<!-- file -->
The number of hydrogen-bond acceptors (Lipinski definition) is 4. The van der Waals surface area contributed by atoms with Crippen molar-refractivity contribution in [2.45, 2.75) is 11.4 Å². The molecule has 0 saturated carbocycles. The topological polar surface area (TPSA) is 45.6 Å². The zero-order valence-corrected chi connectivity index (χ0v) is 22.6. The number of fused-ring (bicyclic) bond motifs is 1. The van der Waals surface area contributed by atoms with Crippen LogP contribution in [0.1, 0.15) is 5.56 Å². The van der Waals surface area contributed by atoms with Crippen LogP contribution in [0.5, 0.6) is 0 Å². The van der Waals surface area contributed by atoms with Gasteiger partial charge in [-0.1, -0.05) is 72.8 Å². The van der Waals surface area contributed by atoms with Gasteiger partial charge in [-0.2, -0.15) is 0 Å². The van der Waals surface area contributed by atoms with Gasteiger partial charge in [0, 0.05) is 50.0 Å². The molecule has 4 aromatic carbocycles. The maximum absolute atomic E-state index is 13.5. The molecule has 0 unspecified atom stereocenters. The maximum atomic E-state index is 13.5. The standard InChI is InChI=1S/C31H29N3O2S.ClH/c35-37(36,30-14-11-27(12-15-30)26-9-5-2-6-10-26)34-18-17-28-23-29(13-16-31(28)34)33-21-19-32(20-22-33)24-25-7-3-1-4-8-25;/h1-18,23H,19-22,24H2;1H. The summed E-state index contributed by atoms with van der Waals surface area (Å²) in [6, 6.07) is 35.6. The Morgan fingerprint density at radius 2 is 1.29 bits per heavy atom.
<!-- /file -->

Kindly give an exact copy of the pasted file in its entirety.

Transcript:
The number of hydrogen-bond acceptors (Lipinski definition) is 4. The van der Waals surface area contributed by atoms with Crippen molar-refractivity contribution in [2.45, 2.75) is 11.4 Å². The molecule has 0 saturated carbocycles. The topological polar surface area (TPSA) is 45.6 Å². The zero-order valence-corrected chi connectivity index (χ0v) is 22.6. The number of fused-ring (bicyclic) bond motifs is 1. The van der Waals surface area contributed by atoms with Crippen LogP contribution in [0.1, 0.15) is 5.56 Å². The van der Waals surface area contributed by atoms with Crippen LogP contribution in [0.5, 0.6) is 0 Å². The van der Waals surface area contributed by atoms with Gasteiger partial charge in [-0.1, -0.05) is 72.8 Å². The van der Waals surface area contributed by atoms with Gasteiger partial charge in [-0.2, -0.15) is 0 Å². The van der Waals surface area contributed by atoms with Gasteiger partial charge in [0, 0.05) is 50.0 Å². The molecule has 4 aromatic carbocycles. The maximum absolute atomic E-state index is 13.5. The molecule has 0 unspecified atom stereocenters. The maximum atomic E-state index is 13.5. The standard InChI is InChI=1S/C31H29N3O2S.ClH/c35-37(36,30-14-11-27(12-15-30)26-9-5-2-6-10-26)34-18-17-28-23-29(13-16-31(28)34)33-21-19-32(20-22-33)24-25-7-3-1-4-8-25;/h1-18,23H,19-22,24H2;1H. The summed E-state index contributed by atoms with van der Waals surface area (Å²) in [6, 6.07) is 35.6. The Morgan fingerprint density at radius 2 is 1.29 bits per heavy atom.